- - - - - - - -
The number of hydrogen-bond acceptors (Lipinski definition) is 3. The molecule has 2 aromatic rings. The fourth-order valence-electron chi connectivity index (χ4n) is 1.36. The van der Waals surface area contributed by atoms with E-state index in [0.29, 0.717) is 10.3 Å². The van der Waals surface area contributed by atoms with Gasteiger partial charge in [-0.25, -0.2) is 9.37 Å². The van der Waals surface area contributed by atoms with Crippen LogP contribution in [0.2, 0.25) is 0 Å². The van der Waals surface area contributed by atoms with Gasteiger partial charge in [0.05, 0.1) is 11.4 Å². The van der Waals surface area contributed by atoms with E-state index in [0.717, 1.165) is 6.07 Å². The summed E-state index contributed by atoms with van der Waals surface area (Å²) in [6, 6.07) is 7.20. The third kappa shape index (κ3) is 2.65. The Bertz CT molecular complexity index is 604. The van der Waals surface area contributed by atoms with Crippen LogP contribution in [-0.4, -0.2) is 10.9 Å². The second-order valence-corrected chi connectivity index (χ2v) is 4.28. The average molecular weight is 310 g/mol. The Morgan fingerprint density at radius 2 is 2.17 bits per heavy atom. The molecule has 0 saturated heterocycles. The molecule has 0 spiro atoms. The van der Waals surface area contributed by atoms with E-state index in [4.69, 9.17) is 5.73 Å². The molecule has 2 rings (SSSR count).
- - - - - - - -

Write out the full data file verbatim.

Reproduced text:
The number of hydrogen-bond acceptors (Lipinski definition) is 3. The molecule has 2 aromatic rings. The fourth-order valence-electron chi connectivity index (χ4n) is 1.36. The van der Waals surface area contributed by atoms with E-state index in [0.29, 0.717) is 10.3 Å². The van der Waals surface area contributed by atoms with Gasteiger partial charge in [-0.25, -0.2) is 9.37 Å². The van der Waals surface area contributed by atoms with Crippen LogP contribution in [0.2, 0.25) is 0 Å². The van der Waals surface area contributed by atoms with Gasteiger partial charge in [0.05, 0.1) is 11.4 Å². The van der Waals surface area contributed by atoms with E-state index in [0.717, 1.165) is 6.07 Å². The summed E-state index contributed by atoms with van der Waals surface area (Å²) in [6, 6.07) is 7.20. The third kappa shape index (κ3) is 2.65. The Bertz CT molecular complexity index is 604. The van der Waals surface area contributed by atoms with Crippen LogP contribution in [-0.4, -0.2) is 10.9 Å². The second-order valence-corrected chi connectivity index (χ2v) is 4.28. The average molecular weight is 310 g/mol. The Morgan fingerprint density at radius 2 is 2.17 bits per heavy atom. The molecule has 0 saturated heterocycles. The molecule has 0 spiro atoms. The van der Waals surface area contributed by atoms with E-state index in [4.69, 9.17) is 5.73 Å². The molecule has 2 rings (SSSR count).